Home » Cocaine Addiction » What Are the Signs of Cocaine Abuse?
It can be challenging to identify the signs of cocaine abuse in a loved one but it is nevertheless possible to pinpoint a variety of physical and mental markers.
The more you learn about the signs of cocaine abuse and addiction, the more effectively you can connect a friend or family member with treatment at an appropriate level of care.
This guide showcases the most prominent physical and mental signs of cocaine addiction. You can also discover how to seamlessly transition a loved one into inpatient or outpatient cocaine addiction treatment.
Cocaine is an illegal stimulant that induces an exhilarating high. Derived from the coca plant, cocaine is classified as a schedule II controlled substance. Like all Schedule II drugs, there are some medical uses for cocaine, but the drug also carries a high risk of abuse and addiction in the form of stimulant use disorder.
Before we highlight the common signs of cocaine abuse, it is worth outlining the symptoms of cocaine addiction.
Cocaine addiction is clinically diagnosed as stimulant use disorder, one of ten substance use disorders recognized in American Psychiatric Association’s DSM-5-TR (the most recent edition of Diagnostic and Statistical Manual of Mental Disorders).
These are the symptoms of stimulant use disorder (cocaine addiction):
Cocaine addiction or stimulant use disorder is diagnosed according to the number of criteria that present as mild (2 to 3), moderate (4 to 5), or severe (6 or more).
Whether you smoke, snort, or inject cocaine, the effects set in quickly. The sustained use of the drug causes tolerance to develop rapidly, diminishing its effects. If you start using more of the drug to combat tolerance, you are become physically dependent on cocaine.
Chronic cocaine abuse can bring about functional and structural brain changes, making it harder for you to resist cravings for the drug.
If you suspect that a loved one is abusing cocaine, you should look out for a range of physical, mental, and behavioral signs.
The most common physical signs of cocaine abuse are:
The most common mental signs of cocaine abuse are:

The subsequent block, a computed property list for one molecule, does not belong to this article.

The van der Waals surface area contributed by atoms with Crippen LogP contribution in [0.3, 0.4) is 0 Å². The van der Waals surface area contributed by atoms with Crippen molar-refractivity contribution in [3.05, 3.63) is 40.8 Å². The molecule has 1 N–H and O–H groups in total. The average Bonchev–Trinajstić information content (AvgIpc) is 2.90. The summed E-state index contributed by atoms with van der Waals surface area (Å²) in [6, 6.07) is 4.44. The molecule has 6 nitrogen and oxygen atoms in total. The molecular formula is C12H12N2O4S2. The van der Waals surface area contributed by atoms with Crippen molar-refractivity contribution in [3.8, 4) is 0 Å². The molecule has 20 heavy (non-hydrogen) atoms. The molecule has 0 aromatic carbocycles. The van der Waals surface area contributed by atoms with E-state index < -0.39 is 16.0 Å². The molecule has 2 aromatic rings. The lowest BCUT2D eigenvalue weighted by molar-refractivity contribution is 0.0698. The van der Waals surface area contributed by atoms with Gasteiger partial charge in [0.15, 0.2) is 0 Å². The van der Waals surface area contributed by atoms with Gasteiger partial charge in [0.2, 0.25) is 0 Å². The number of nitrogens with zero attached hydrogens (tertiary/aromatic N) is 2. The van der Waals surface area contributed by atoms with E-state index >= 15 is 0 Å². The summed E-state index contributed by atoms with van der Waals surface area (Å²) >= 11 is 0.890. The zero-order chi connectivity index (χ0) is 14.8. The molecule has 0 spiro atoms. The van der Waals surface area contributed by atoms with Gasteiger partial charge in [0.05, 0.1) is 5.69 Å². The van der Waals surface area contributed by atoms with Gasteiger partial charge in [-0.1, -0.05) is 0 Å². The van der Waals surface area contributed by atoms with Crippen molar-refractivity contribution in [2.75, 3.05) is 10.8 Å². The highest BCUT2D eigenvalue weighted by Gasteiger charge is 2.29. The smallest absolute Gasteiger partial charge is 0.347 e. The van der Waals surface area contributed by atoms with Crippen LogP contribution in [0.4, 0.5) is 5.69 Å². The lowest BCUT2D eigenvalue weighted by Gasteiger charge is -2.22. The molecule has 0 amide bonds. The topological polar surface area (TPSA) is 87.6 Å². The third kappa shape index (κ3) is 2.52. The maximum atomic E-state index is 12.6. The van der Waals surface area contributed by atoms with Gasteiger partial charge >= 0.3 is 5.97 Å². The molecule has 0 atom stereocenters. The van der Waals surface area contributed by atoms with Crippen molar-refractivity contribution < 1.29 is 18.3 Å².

What to Do When You Recognize Signs of Cocaine Addiction
If you feel that a loved one exhibits many of the above signs of cocaine abuse, initiate an ongoing conversation about addiction treatment and the recovery process.
Keep in mind that addiction is a chronic and incurable brain condition characterized by compulsive cocaine use in the face of negative outcomes.
Let your friend or family member know that you will do what you can to connect them with inpatient or outpatient cocaine addiction treatment.
If your loved one refuses to engage with treatment or denies the existence of a substance abuse issue, consider staging an intervention. You will get together with your loved one and a group of friends and family members, inviting your loved one to pursue a pre-arranged treatment program.
Although there are no approved pharmacological interventions for the treatment of cocaine addiction, stimulant disorders typically respond well to behavioral therapies and motivational therapies. If you initiate your recovery at a Gratitude Lodge treatment center in Newport Beach. Long Beach, or San Diego, you can take advantage of supervised medical detoxification to address physical dependency on cocaine.
Once you have detoxed from cocaine, you will be ready to tackle the fiercely psychological component of stimulant use disorder. Choose from the following pathways to sustained recovery at Gratitude Lodge:
All Gratitude Lodge treatment programs for cocaine addiction draw from the following therapies:
When you are ready to address cocaine addiction before, reach out to Gratitude Lodge by calling 888-861-1658.
Signs of cocaine abuse may include increased energy and hyperactivity, euphoria or extreme happiness, talkativeness, dilated pupils, and a decreased appetite. Other possible signs include restlessness, erratic behavior, financial issues, and a decline in personal hygiene. If you suspect someone is abusing cocaine, it’s essential to seek professional help and support.
Yes, cocaine is an addictive substance. It can lead to psychological dependence and cravings, making it challenging for individuals to stop using it. Prolonged use of cocaine can have severe negative effects on physical and mental health.
Cocaine abuse can have various negative effects on both physical and mental health. Short-term effects may include increased heart rate, elevated blood pressure, dilated pupils, and intense euphoria. Long-term use can lead to serious health complications, such as cardiovascular problems, respiratory issues, neurological damage, mood disorders, and addiction.
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